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Old 12-11-2012, 04:46 PM
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Deductable or not?

My professional job is located in city A. I own a business in city B. Every other week to once a month I travel to city B. I bring inventory, discuss business with my business partner, do book keeping, and other misc. tasks. Are my hotel and mileage charges deductible?



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Old 12-12-2012, 01:28 AM
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“Are my hotel and mileage charges deductible?”------------> Travel expenses are the ordinary and necessary expenses of traveling away from home for your business, profession, or job. Business travel is a specific term determined by the IRS to describe travel away from your tax home that is "substantially longer than an ordinary day's work" and that requires you to sleep or rest while away from home. You must also sleep away from home to be able to deduct these costs. The travel must also be "temporary" (lasting less than a year). You can deduct expenses for lodging and meals while away from home on a business assignment. As a self employer, you must submit actual expenses for lodging(NOT per diem rate evn if per diem rate is higher then actual lodging costs ). If yiu are a sole proprietor /SMLLC,disregarded entity , I mean, you need to show these expenses in the "Expenses" section of Sch C; if yu are a partnership and MMLLC, you need to show these expenses in the "Deductions" section of Form 1065;if you are an S- or reg C corporationyou need to, show these expenses in the "Deductions" section of Form 1120/1120S. HOWEVER,if you use frequent flyer miles for air travel for a business trip, you can't deduct the cost as a business travel expense. The IRS lets you deduct automobile expenses when your vehicle is used for business reasons. Expenses can either be deducted on either an "actual expense" basis, or you can use the Standard Mileage Rate on a mileage basis where you can deduct a certain amount of money per mile. You can not use the Standard Mileage Rate if you claimed a section 179 deduction on the car (current expense instead of taking depreciation over years).; claimed the Special Depreciation Allowance on the car; claimed actual car expenses after 1997 for a car you leased. F not then you can use the std mileage rate.If you use the Standard Mileage Rate, you can deduct a certain amount of money per mile traveled. To use the Standard Mileage Rate, you must use it in the first year you use the vehicle for business use. To use the Standard Mileage Rate on a leased vehicle, you must use it for the entire lease period. You cannot deduct expenses that are lavish or extravagant or that are for personal purposes.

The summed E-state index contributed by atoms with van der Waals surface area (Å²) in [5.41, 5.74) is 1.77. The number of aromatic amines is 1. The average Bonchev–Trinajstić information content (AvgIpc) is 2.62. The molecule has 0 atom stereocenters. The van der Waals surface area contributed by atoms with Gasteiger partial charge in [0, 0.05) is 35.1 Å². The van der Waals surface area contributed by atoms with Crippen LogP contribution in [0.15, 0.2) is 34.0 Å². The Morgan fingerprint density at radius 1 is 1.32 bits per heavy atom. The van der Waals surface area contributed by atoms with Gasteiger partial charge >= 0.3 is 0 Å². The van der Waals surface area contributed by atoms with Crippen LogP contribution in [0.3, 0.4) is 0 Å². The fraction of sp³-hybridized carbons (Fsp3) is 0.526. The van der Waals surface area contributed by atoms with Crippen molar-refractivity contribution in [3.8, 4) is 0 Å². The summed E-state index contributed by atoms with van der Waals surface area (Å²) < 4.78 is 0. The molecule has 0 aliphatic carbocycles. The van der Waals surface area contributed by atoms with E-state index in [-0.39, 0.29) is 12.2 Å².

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Old 12-12-2012, 10:33 AM
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Thank you for your quick response.

We are indeed an S-corp. And I do spend the night in city B as I do not arrive until 8 pm - at best - to the necessary work.

The only thing I would ask for clarification on (and perhaps the main reason I posted this question) is the term "tax home". I see this mentioned in the IRS code and to me the way it is stated, leads me to believe that my "tax home" is city B not A - where I currently live and work. Am I reading this correct? Are there other options that I am not considering?



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Old 12-12-2012, 11:09 AM
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“The only thing I would ask for clarification on (and perhaps the main reason I posted this question) is the term "tax home". I see this mentioned in the IRS code and to me the way it is stated, leads me to believe that my "tax home" is city B not A - where I currently live and work. Am I reading this correct?”-------->I guess it depends on the situation; your tax home is the general area in which your biz/work is located, regardless of where you maintain yourfamily home.As long as youhave more than one place of work, you need to use some factors to determine your tax home;the total time spent at each place of biz;the degree of biz activity in each area;the relative income earned at each place of biz. As you do business in more than one location, you need to declare one of them to be your “tax home” in order to deduct travel between A and B. When you travel away from your tax home and stay overnight, you can take the deduction for all your expenses. If you don’t stay overnight, only your travel costs can be deducted, but not your meals.If you combine business and pleasure in the same trip, you can only deduct the portion of your travel expenses attributable to business. ALSO, once you determine your tax home, then,if you are on a temporary assignment to an area away from your tax home, you can deduct the living expenses that you have during the temporary assignment. In general, temporary assignment is one that is expected to last NO MORE THAN one year, so, you must determine whether your assignment is temporary or indefinite when you start work.If it is realistically expected to exceeds one year, it is considered indefinite and you can’t deduct your living expenses while there. If yu expect it to last more than one year, and it is in fact doesn’t last more than on e year, you can’t deduct the living expenses.



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